Projection system loves Giancarlo Stanton at AT&T Park

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AP

Projection system loves Giancarlo Stanton at AT&T Park

SAN FRANCISCO — The Giants have made a habit in recent winters of “kicking the tires,” so to speak, on as many free agents as possible. General manager Bobby Evans is committed to being thorough, but at times there is probably no need. 

Hitters have made no secret of the fact that they prefer friendlier confines, and if you’re a power hitter, you’re going to ask Evans for a significantly larger check to play 81 of your games at the harshest power park in the majors. That’s what makes Giancarlo Stanton, readily available via trade, so intriguing. But would Stanton be fully immune to the realities of AT&T Park?

The numbers, at least in a small sample, suggest he would. Stanton has played 27 games in San Francisco and taken 108 at-bats. He has nine homers, 11 doubles and a triple. His .676 slugging percentage at AT&T Park isn’t far off his mark at Coors Field (.714), and his 1.048 OPS is higher than his OPS during the 2017 season, when he hit 59 homers. 

The damage has been done in limited time, but the Giants clearly believe it’s fully sustainable, and a recent study done by ESPN’s Dan Szymborski backs that up. Szymborski ran his ZiPS projection system to estimate Stanton’s stats over the next 10 years for a variety of suitors. The numbers in orange and black are overwhelming. 

The projections have Stanton at 46.2 WAR over the next 10 seasons, including 7.1 in 2018 and 6.8 in 2019, the two seasons the organization should be focused on given Madison Bumgarner’s contract situation. ZiPS projects Stanton at 46 homers next season if he plays for the Giants, followed by 43, 42, 39, 35 over the following four years. For comparison’s sake, Brandon Belt led the Giants in homers each of the last two seasons and he has 35 total during that span. 

Any sort of projection system needs to be taken with a huge grain of salt, especially with a player who has had injury issues in the past. But ZiPS believes Stanton -- who plays in a huge park already -- is a rarity, the kind of power hitter who can keep crushing well into his 30’s and put up huge numbers even if he is limited by the realities of getting older and getting hurt. Szymborski’s projections have Stanton playing just 102 games in 2025, but he’s still projected to hit 23 homers, 20 doubles and post an OPS+ of 121. Even in the 10th year of the projections, ZiPS has Stanton down for 16 homers. 

There are no sure things in this game, but as Evans continues to chase a blockbuster deal, he can be confident that Stanton is one player who should be able to provide power for years to come, no matter what AT&T Park does to hold hitters down.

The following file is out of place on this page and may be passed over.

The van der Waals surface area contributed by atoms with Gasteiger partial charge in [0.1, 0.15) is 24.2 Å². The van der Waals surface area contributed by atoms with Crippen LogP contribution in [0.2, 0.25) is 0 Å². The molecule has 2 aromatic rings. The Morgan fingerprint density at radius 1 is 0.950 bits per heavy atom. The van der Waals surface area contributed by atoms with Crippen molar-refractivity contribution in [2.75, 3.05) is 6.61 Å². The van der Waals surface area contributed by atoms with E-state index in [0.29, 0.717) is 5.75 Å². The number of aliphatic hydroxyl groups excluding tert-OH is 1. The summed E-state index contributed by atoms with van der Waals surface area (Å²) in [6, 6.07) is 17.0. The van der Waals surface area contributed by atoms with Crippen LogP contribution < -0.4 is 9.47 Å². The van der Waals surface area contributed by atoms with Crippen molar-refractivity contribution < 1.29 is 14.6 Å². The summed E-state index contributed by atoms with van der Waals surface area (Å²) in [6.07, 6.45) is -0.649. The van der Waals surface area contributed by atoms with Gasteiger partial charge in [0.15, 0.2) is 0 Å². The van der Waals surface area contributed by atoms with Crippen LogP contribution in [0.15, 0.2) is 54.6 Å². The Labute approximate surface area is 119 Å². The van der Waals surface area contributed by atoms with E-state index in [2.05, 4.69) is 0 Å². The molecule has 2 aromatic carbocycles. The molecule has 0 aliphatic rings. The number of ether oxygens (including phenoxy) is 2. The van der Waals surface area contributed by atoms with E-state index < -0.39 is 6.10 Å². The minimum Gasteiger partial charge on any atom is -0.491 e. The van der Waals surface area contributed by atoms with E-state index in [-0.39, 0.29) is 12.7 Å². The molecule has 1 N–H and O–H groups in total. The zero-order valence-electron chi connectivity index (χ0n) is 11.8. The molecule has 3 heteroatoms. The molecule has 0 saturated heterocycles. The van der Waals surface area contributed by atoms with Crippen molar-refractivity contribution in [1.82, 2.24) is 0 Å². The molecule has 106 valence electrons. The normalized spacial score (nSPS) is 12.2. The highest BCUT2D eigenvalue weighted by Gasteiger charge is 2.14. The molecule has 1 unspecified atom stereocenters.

Former A's slugger Gomes offers Ohtani scouting report: 'Big fan of the dude'

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Former A's slugger Gomes offers Ohtani scouting report: 'Big fan of the dude'

Former A's left fielder/DH and Bay Area native, Jonny Gomes, last played Major League Baseball in 2015. The next year, Gomes looked to continue his career in Japan with the Rakuten Golden Eagles. 

Gomes struggled in Japan, batting just .169 in 18 games. While in Japan though, Gomes saw firsthand the two-way talent of Shohei Ohtani. 

"The dude throws 100 miles per hour consistently," Gomes said Tuesday to MLB Network Radio. "That plays."

With MLB, the Players Association, and the Nippon Professional Baseball Organization agreeing to a new posting system, Ohtani should soon be available as a free agent to MLB teams. Gomes was adamant that Ohtani will live up to the hype. 

"If you have the arm speed to throw 100 miles per hour, guess what your slider's gonna do -- yikes. And he also has a split, which is yikes with that arm speed. And he also has a changeup, and he also has a curveball. You're talking about five plus, plus, plus pitches.

"If he was in the draft, I think it would be a no-brainer right now that he'd be No. 1 overall," Gomes said. 

Since turning pro as an 18-year-old, Ohtani has been a dominant force on the mound. The 6-foot-3 right-hander owns a 42-15 career record with a 2.52 ERA and 1.076 WHIP. 

What makes Ohtani, 23, so intriguing is that he's not only the best pitcher in Japan, he may be the best hitter too. In 2017, Ohtani hit .332 with eight home runs in 65 games. The left fielder/DH owns a .286/.358/.500 career slash line with 48 home runs. 

"Now hitting wise, is it gonna transfer, is it not? I've seen the dude hit a fly ball that hit the roof of the Tokyo Dome," Gomes remembers. "So, what does that tell you? That bat speed's there, that power's there, that he's generating a lot out front.

"To be able to hit the roof of the Tokyo Dome is way more impressive than hitting any other roof in the states. It would be like hitting the roof in Seattle when it was closed, it's way up there."

Everyone knows about Ohtani off-the-charts talent. The stats are there. What we don't know as much about is his personality. Gomes does and he believes his leadership will make him be a star in the states. 

"I'm a big fan of the dude," Gomes says. "I saw his work ethic, I saw how players treated him, I saw how respectful he was. Over there it's all about seniority. Granted he was the biggest star on the field at any given moment, but still gave the utmost respect to seniority guys on his ball club."